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Chapter 10 Externalities

Copyright 2006 Nelson, a division of Thomson Canada Ltd.

Externalities
Sometimes there are benefits and costs that arise in the market that go uncompensated. These are called externalities. A positive externality is a benefit that is enjoyed by society, but society doesnt pay to receive it. Example: I enjoy the shade from my neigbours tree, and it doesnt cost me anything.

Copyright 2006 Nelson, a division of Thomson Canada Ltd.

A negative externality is a cost suffered by society, and the instigator isnt made to pay for the damage they do. Example: my neighbours nasty dog barks all night and keeps me awake, and my neighbour doesnt compensate me for my lost sleep.

Copyright 2006 Nelson, a division of Thomson Canada Ltd.

So, externalities: are created when a market outcome affects individuals other than buyers and sellers in that market. cause welfare in a market to depend on more than just the value to the buyers and cost to the sellers who actually participate in a market transaction. can lead to inefficient markets if buyers and sellers do not take them into account when deciding how much to consume and produce.
Copyright 2006 Nelson, a division of Thomson Canada Ltd.

Negative externalities lead markets to produce more than is socially desirable. Positive externalities lead markets to produce less than is socially desirable.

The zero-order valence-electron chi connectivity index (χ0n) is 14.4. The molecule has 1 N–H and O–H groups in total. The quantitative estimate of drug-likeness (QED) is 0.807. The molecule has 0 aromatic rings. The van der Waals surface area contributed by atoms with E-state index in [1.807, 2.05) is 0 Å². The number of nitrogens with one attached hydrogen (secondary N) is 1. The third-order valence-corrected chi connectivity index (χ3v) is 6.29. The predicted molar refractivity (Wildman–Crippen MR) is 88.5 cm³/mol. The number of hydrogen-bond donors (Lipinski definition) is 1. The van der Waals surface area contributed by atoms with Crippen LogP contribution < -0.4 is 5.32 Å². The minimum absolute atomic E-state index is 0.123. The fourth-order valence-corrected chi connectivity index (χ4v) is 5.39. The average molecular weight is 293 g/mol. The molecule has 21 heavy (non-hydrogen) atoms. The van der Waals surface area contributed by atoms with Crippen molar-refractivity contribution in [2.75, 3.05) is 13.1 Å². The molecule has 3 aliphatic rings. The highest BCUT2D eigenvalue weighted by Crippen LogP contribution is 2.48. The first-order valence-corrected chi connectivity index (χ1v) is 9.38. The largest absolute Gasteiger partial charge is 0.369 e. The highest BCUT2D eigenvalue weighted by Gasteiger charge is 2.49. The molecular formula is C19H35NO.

Consider the market for steel:


Copyright 2006 Nelson, a division of Thomson Canada Ltd.

Negative Externalities
Supply (Private Cost)

Equilibrium

Demand (Private Value) Q market


Copyright 2006 Nelson, a division of Thomson Canada Ltd.

If steel factories emit pollution, the cost to society of producing steel is larger than the private costs of the producers. The social cost includes the private costs of producers plus the cost to the public adversely affected by pollution.

Copyright 2006 Nelson, a division of Thomson Canada Ltd.

Social Cost

Cost of Pollution Equilibrium

Supply (Private Cost)

Demand (Private Value) Q optimum Q market


Copyright 2006 Nelson, a division of Thomson Canada Ltd.

The socially optimal level of output is less than the market equilibrium level of output. In other words, if we dont account for the costs of pollution, we end up producing too much of the good. Bad pollution takes away from the benefits of buying and selling steel. It takes away from total surplus in the market for steel. This loss of surplus is a deadweight loss due to the externality.
Copyright 2006 Nelson, a division of Thomson Canada Ltd.

Social Cost
DWL due to Pollution Cost of Pollution Equilibrium Demand (Private Value) Q optimum Q market
Copyright 2006 Nelson, a division of Thomson Canada Ltd.

Supply (Private Cost)

The government can internalize an externality by imposing a tax on the producer to get them to produce less to produce the socially desirable quantity. This tax is known as a Pigovian Tax, levied on each unit of output sold (well see taxes in the next chapters).

Copyright 2006 Nelson, a division of Thomson Canada Ltd.

The government can also regulate the amount of pollution a firm may produce. It may sell permits to firms allowing them a certain amount of pollution. Firms which can reduce pollution at lower costs can sell these permits to other firms which can only reduce pollution at high costs and may not even bother to try.

Copyright 2006 Nelson, a division of Thomson Canada Ltd.

Positive Externalities